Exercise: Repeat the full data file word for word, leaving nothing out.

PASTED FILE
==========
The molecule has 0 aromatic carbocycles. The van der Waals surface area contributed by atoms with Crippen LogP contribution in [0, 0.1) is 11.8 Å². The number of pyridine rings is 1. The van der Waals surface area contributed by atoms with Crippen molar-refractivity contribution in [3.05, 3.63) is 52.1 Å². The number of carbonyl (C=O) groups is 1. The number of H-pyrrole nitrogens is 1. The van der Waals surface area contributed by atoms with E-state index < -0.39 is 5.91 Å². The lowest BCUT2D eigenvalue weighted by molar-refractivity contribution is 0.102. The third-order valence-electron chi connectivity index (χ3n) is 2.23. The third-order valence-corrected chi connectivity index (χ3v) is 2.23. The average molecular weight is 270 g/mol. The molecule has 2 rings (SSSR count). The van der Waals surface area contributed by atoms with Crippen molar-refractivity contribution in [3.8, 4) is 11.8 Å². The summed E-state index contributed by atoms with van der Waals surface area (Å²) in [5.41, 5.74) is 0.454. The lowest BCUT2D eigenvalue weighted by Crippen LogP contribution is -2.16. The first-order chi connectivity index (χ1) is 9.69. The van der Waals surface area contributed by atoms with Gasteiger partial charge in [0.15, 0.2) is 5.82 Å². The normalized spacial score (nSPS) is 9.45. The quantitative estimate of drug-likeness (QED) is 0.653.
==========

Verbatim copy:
The molecule has 0 aromatic carbocycles. The van der Waals surface area contributed by atoms with Crippen LogP contribution in [0, 0.1) is 11.8 Å². The number of pyridine rings is 1. The van der Waals surface area contributed by atoms with Crippen molar-refractivity contribution in [3.05, 3.63) is 52.1 Å². The number of carbonyl (C=O) groups is 1. The number of H-pyrrole nitrogens is 1. The van der Waals surface area contributed by atoms with E-state index < -0.39 is 5.91 Å². The lowest BCUT2D eigenvalue weighted by molar-refractivity contribution is 0.102. The third-order valence-electron chi connectivity index (χ3n) is 2.23. The third-order valence-corrected chi connectivity index (χ3v) is 2.23. The average molecular weight is 270 g/mol. The molecule has 2 rings (SSSR count). The van der Waals surface area contributed by atoms with Crippen molar-refractivity contribution in [3.8, 4) is 11.8 Å². The summed E-state index contributed by atoms with van der Waals surface area (Å²) in [5.41, 5.74) is 0.454. The lowest BCUT2D eigenvalue weighted by Crippen LogP contribution is -2.16. The first-order chi connectivity index (χ1) is 9.69. The van der Waals surface area contributed by atoms with Gasteiger partial charge in [0.15, 0.2) is 5.82 Å². The normalized spacial score (nSPS) is 9.45. The quantitative estimate of drug-likeness (QED) is 0.653.